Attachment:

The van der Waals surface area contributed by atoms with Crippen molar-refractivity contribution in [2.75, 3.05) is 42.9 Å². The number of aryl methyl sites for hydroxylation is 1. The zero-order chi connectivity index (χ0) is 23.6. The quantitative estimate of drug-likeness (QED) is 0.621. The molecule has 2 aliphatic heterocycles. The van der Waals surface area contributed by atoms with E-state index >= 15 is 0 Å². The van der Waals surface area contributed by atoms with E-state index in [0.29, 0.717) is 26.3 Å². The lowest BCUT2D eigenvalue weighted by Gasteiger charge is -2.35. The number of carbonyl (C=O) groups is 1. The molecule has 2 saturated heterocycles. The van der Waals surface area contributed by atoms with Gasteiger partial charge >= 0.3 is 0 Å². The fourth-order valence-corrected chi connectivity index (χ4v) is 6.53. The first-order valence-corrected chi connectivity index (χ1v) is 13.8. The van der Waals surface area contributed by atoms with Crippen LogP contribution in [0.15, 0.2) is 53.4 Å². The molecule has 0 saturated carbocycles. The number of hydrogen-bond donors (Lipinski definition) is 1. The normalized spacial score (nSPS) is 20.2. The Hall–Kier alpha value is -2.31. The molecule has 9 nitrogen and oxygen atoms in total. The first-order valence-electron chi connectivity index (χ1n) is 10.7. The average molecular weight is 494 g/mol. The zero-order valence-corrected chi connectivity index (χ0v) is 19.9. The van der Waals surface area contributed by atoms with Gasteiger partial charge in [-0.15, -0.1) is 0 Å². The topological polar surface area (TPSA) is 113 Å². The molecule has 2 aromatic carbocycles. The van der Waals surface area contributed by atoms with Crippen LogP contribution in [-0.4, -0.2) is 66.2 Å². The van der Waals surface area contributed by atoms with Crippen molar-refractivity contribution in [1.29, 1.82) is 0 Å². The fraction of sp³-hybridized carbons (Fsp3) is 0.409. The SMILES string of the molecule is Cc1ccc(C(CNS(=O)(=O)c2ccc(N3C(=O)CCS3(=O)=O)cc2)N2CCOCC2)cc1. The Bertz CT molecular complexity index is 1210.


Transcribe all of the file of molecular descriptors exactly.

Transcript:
The van der Waals surface area contributed by atoms with Crippen molar-refractivity contribution in [2.75, 3.05) is 42.9 Å². The number of aryl methyl sites for hydroxylation is 1. The zero-order chi connectivity index (χ0) is 23.6. The quantitative estimate of drug-likeness (QED) is 0.621. The molecule has 2 aliphatic heterocycles. The van der Waals surface area contributed by atoms with E-state index >= 15 is 0 Å². The van der Waals surface area contributed by atoms with E-state index in [0.29, 0.717) is 26.3 Å². The lowest BCUT2D eigenvalue weighted by Gasteiger charge is -2.35. The number of carbonyl (C=O) groups is 1. The molecule has 2 saturated heterocycles. The van der Waals surface area contributed by atoms with Gasteiger partial charge >= 0.3 is 0 Å². The fourth-order valence-corrected chi connectivity index (χ4v) is 6.53. The first-order valence-corrected chi connectivity index (χ1v) is 13.8. The van der Waals surface area contributed by atoms with Crippen LogP contribution in [0.15, 0.2) is 53.4 Å². The molecule has 0 saturated carbocycles. The number of hydrogen-bond donors (Lipinski definition) is 1. The normalized spacial score (nSPS) is 20.2. The Hall–Kier alpha value is -2.31. The molecule has 9 nitrogen and oxygen atoms in total. The first-order valence-electron chi connectivity index (χ1n) is 10.7. The average molecular weight is 494 g/mol. The zero-order valence-corrected chi connectivity index (χ0v) is 19.9. The van der Waals surface area contributed by atoms with Gasteiger partial charge in [-0.15, -0.1) is 0 Å². The topological polar surface area (TPSA) is 113 Å². The molecule has 2 aromatic carbocycles. The van der Waals surface area contributed by atoms with Crippen LogP contribution in [-0.4, -0.2) is 66.2 Å². The van der Waals surface area contributed by atoms with Crippen molar-refractivity contribution in [1.29, 1.82) is 0 Å². The fraction of sp³-hybridized carbons (Fsp3) is 0.409. The SMILES string of the molecule is Cc1ccc(C(CNS(=O)(=O)c2ccc(N3C(=O)CCS3(=O)=O)cc2)N2CCOCC2)cc1. The Bertz CT molecular complexity index is 1210.